George William Alexander reported on his visits in 1839, with James Whitehorn, to Sweden and the Netherlands to discuss the conditions of slaves in the Dutch colonies and in Suriname. In Suriname, he reported, there were over 100,000 slaves with an annual attrition rate of twenty per cent. The convention prepared open letters of protest to the respective sovereigns. [5]

Joseph Pease spoke and accused the British government of being complicit in the continuing existence of slavery in India. [10]

Legacy

After leaving the convention on the first day, being denied full access to the proceedings, Lucretia Mott and Elizabeth Cady Stanton, " walked home arm in arm, commenting on the incidents of the day, we resolved to hold a convention as soon as we returned home, and form a society to advocate the rights of women." Eight years later they did, hosting the Seneca Falls Convention in Seneca Falls, New York.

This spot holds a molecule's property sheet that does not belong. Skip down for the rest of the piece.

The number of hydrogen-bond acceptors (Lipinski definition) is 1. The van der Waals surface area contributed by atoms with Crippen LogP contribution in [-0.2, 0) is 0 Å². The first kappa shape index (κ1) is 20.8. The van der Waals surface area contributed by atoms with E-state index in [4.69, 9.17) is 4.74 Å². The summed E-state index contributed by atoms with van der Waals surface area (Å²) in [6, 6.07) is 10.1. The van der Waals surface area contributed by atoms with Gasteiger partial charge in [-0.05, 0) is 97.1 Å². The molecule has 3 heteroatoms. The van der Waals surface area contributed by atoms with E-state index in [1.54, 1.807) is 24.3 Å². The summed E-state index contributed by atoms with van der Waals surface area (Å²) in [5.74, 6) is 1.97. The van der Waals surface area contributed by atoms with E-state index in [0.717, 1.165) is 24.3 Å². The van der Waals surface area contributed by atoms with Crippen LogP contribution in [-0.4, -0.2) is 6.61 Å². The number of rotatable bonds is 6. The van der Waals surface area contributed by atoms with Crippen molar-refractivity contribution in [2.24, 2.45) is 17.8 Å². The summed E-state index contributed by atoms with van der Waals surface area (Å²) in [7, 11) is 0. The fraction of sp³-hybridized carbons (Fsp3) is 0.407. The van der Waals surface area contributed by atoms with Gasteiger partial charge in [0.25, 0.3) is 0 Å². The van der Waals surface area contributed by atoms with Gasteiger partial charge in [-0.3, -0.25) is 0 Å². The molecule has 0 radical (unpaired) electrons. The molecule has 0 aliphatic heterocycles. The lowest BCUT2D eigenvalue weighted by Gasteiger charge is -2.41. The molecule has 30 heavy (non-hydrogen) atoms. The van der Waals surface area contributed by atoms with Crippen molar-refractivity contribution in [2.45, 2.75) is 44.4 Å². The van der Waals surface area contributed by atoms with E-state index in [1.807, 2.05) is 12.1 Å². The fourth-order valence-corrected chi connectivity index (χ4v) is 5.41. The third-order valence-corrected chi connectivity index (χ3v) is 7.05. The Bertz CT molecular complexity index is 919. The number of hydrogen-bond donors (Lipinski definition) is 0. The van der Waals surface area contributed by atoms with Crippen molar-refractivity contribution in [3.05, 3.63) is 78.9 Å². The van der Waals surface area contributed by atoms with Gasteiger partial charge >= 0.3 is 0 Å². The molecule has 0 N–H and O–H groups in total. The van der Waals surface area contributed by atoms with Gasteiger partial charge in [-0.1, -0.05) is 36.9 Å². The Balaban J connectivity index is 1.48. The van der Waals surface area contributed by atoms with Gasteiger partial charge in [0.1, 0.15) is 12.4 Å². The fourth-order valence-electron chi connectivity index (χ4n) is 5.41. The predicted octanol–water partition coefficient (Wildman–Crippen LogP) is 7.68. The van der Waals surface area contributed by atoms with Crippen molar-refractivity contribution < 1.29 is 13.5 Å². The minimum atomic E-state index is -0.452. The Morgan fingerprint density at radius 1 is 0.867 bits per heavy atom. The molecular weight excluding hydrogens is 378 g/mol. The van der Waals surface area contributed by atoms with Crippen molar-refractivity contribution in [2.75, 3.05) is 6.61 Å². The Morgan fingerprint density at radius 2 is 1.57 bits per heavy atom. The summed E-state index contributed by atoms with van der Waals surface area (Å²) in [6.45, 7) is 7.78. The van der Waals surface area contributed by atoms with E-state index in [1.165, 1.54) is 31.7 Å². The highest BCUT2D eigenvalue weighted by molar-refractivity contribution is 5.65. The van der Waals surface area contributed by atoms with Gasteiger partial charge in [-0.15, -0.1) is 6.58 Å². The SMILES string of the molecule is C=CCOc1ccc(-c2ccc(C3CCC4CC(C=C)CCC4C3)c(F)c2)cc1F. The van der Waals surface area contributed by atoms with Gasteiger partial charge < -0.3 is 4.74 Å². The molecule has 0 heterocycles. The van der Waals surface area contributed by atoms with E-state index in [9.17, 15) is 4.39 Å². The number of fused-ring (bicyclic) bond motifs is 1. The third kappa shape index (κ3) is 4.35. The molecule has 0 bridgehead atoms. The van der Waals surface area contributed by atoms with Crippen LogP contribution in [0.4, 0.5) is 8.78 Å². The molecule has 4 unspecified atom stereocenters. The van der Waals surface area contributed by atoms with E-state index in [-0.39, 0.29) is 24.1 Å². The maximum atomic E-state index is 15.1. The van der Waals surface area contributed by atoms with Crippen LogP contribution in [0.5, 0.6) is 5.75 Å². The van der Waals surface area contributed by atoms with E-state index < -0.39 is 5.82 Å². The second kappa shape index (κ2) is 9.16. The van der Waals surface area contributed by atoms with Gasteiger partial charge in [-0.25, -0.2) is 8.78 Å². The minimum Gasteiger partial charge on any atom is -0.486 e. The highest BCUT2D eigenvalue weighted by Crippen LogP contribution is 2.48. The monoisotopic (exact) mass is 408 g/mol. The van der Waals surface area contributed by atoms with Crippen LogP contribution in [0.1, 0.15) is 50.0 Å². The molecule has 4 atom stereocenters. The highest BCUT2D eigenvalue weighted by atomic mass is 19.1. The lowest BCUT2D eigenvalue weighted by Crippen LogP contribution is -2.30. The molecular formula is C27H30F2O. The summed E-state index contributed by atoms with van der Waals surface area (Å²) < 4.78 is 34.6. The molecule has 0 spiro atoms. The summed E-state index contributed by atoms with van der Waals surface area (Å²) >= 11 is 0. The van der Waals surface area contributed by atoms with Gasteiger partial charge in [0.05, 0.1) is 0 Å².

One hundred years later the Women's Centennial Congress was held in America to celebrate the progress that women had made since they were prevented from speaking at this conference.

Incomplete list of delegates (and women who attended)

DelegateCountryIn painting?Comments
Prof William Adam UKvery top rightProfessor
Edward Adey UKvery far rightBaptist Minister
George William Alexander UKleftFinancier
Richard Allen IrelandrightPhilanthropist
Stafford Allen UKleft midPhilanthropist
William Allen UKfront mid leftScientist
Sir Edward Baines UKleftMember of Parliament
Edward Baldwin UKright frontFormer Attorney-General of New South Wales
Saxe Bannister UKrightPamphleteer